We are deploying an 802.11n wireless network in a manufacturing floor environment. What methods can be used to prevent wireless interference during mobile device testing (Wi-Fi or Bluetooth)?
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There are several ways to prevent wireless interference during mobile device testing. All Wi-Fi devices share radio bands with each other and with Bluetooth devices. Devices that are operating correctly avoid “stepping” on each other by listening first to avoid transmitting when others are using a channel. However, sometimes devices cannot hear each other -- for example, clients A and B that are in-range of the same Access Point (AP) yet facing in opposite directions.
Older clients also may not be able to hear or correctly interpret transmissions from newer clients unless protection mechanisms or mixed mode operation is used. Finally, as you point out, new products going through mobile device testing sometimes behave in unexpected ways, making it desirable to insulate new devices until they have been tested for compatibility.
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Short of physical isolation, the best way to prevent wireless interference is to test new devices on different channels, ideally in a different frequency band. For example, if your manufacturing network operates on 5 GHz channels, conduct new mobile device testing using channels in the 2.4 GHz band. Alternatively, test new devices in a currently unused portion of the same band; this is more feasible at 5 GHz, given the small number of non-overlapping channels at 2.4 GHz.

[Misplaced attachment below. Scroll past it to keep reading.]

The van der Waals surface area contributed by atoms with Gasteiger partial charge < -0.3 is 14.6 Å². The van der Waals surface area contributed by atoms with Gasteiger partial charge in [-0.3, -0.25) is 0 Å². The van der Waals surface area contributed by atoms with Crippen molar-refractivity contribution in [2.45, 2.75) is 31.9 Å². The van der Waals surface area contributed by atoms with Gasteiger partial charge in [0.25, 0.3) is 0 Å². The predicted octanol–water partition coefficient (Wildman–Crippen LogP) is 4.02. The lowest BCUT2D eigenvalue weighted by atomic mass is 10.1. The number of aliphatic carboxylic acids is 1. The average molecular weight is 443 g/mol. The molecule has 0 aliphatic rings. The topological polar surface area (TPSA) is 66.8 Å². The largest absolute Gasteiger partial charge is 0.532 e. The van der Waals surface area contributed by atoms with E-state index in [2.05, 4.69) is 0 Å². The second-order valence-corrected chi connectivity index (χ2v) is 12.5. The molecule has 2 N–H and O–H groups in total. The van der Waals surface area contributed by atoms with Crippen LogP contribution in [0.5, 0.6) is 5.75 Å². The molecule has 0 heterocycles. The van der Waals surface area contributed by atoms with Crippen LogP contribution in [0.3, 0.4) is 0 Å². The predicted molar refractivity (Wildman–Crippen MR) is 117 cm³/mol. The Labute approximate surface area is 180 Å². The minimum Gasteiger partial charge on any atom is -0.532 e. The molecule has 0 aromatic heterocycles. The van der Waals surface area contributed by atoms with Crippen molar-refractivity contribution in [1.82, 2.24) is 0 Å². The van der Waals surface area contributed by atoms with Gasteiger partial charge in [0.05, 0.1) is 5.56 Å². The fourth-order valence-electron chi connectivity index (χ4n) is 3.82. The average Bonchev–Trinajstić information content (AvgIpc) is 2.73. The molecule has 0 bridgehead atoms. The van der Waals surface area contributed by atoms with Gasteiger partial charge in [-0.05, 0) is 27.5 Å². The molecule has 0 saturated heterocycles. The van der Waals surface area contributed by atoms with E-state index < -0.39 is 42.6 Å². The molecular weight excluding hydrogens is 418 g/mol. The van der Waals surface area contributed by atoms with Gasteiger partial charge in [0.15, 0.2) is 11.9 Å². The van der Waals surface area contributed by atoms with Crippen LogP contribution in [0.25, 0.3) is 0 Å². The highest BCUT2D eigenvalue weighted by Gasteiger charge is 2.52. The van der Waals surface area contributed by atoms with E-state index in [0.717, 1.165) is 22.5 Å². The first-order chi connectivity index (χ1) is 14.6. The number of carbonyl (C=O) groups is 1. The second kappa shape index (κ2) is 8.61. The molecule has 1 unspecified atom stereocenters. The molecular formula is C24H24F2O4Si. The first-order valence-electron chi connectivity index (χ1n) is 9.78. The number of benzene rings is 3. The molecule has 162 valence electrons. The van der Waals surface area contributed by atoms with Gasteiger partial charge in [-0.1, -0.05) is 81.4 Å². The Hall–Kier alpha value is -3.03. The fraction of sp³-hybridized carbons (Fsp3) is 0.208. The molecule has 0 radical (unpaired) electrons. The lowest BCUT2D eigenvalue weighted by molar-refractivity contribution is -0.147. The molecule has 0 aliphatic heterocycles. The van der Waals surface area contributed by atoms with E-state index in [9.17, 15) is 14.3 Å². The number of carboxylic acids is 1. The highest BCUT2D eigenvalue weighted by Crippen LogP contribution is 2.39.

Unfortunately this wireless interference prevention technique cannot be used for Bluetooth since those devices use the 2.4 GHz band in a different way than 802.11n devices. However, Bluetooth is a much shorter range technology and may be easier to physically separate from your production network.
Finally, no matter how you choose to insulate your production network during new mobile device testing, visibility will be essential. Invest in a spectrum analyzer that lets you see how new devices are using your airspace and impacting existing devices. If nothing else, spectrum analysis can help you rule out suspected RF interference when might otherwise cause a lot of angst and wasted diagnostic effort.
This was first published in July 2012